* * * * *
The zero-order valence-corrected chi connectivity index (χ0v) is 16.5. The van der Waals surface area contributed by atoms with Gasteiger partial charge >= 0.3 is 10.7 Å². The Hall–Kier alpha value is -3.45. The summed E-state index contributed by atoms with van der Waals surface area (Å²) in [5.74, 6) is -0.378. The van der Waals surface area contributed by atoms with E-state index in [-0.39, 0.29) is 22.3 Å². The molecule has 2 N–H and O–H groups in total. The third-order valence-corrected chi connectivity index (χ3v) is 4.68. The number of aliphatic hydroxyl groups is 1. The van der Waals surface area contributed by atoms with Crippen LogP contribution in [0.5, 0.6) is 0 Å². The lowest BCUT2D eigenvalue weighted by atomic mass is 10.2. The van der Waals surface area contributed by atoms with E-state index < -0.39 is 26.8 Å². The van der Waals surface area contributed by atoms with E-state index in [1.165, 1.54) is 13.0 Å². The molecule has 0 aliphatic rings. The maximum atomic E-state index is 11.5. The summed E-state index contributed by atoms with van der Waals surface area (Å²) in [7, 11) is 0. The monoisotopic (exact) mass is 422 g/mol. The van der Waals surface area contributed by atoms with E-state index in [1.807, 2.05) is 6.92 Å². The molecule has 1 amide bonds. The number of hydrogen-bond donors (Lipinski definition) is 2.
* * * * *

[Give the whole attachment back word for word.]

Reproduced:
The zero-order valence-corrected chi connectivity index (χ0v) is 16.5. The van der Waals surface area contributed by atoms with Gasteiger partial charge >= 0.3 is 10.7 Å². The Hall–Kier alpha value is -3.45. The summed E-state index contributed by atoms with van der Waals surface area (Å²) in [5.74, 6) is -0.378. The van der Waals surface area contributed by atoms with E-state index in [-0.39, 0.29) is 22.3 Å². The molecule has 2 N–H and O–H groups in total. The third-order valence-corrected chi connectivity index (χ3v) is 4.68. The number of aliphatic hydroxyl groups is 1. The van der Waals surface area contributed by atoms with Crippen LogP contribution in [0.5, 0.6) is 0 Å². The lowest BCUT2D eigenvalue weighted by atomic mass is 10.2. The van der Waals surface area contributed by atoms with E-state index < -0.39 is 26.8 Å². The van der Waals surface area contributed by atoms with E-state index in [1.165, 1.54) is 13.0 Å². The molecule has 0 aliphatic rings. The maximum atomic E-state index is 11.5. The summed E-state index contributed by atoms with van der Waals surface area (Å²) in [7, 11) is 0. The monoisotopic (exact) mass is 422 g/mol. The van der Waals surface area contributed by atoms with E-state index in [1.807, 2.05) is 6.92 Å². The molecule has 1 amide bonds. The number of hydrogen-bond donors (Lipinski definition) is 2.